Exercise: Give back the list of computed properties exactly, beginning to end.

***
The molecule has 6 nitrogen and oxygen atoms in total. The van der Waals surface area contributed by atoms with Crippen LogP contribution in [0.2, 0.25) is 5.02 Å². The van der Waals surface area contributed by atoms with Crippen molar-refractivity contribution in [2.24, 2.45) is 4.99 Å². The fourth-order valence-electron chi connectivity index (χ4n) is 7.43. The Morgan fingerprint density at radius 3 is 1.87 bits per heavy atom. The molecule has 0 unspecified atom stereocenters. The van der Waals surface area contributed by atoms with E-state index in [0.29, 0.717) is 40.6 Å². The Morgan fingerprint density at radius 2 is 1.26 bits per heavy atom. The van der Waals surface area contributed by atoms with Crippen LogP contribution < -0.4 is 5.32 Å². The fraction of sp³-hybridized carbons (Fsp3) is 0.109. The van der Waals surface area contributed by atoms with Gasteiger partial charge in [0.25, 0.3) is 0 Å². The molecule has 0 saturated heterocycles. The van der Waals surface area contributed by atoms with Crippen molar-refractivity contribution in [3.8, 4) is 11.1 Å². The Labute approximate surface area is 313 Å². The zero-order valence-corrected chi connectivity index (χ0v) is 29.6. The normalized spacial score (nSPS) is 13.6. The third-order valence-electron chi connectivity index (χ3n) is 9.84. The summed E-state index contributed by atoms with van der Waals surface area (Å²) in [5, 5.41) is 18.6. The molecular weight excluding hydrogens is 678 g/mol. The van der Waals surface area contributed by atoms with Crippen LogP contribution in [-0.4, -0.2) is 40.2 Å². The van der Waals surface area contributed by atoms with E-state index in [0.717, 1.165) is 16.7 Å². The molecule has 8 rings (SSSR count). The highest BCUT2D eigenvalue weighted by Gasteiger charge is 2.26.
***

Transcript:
The molecule has 6 nitrogen and oxygen atoms in total. The van der Waals surface area contributed by atoms with Crippen LogP contribution in [0.2, 0.25) is 5.02 Å². The van der Waals surface area contributed by atoms with Crippen molar-refractivity contribution in [2.24, 2.45) is 4.99 Å². The fourth-order valence-electron chi connectivity index (χ4n) is 7.43. The Morgan fingerprint density at radius 3 is 1.87 bits per heavy atom. The molecule has 0 unspecified atom stereocenters. The van der Waals surface area contributed by atoms with E-state index in [0.29, 0.717) is 40.6 Å². The Morgan fingerprint density at radius 2 is 1.26 bits per heavy atom. The van der Waals surface area contributed by atoms with Crippen LogP contribution < -0.4 is 5.32 Å². The fraction of sp³-hybridized carbons (Fsp3) is 0.109. The van der Waals surface area contributed by atoms with Gasteiger partial charge in [0.25, 0.3) is 0 Å². The molecule has 0 saturated heterocycles. The van der Waals surface area contributed by atoms with Crippen molar-refractivity contribution in [3.8, 4) is 11.1 Å². The Labute approximate surface area is 313 Å². The zero-order valence-corrected chi connectivity index (χ0v) is 29.6. The normalized spacial score (nSPS) is 13.6. The third-order valence-electron chi connectivity index (χ3n) is 9.84. The summed E-state index contributed by atoms with van der Waals surface area (Å²) in [5, 5.41) is 18.6. The molecular weight excluding hydrogens is 678 g/mol. The van der Waals surface area contributed by atoms with Crippen LogP contribution in [-0.4, -0.2) is 40.2 Å². The van der Waals surface area contributed by atoms with E-state index in [0.717, 1.165) is 16.7 Å². The molecule has 8 rings (SSSR count). The highest BCUT2D eigenvalue weighted by Gasteiger charge is 2.26.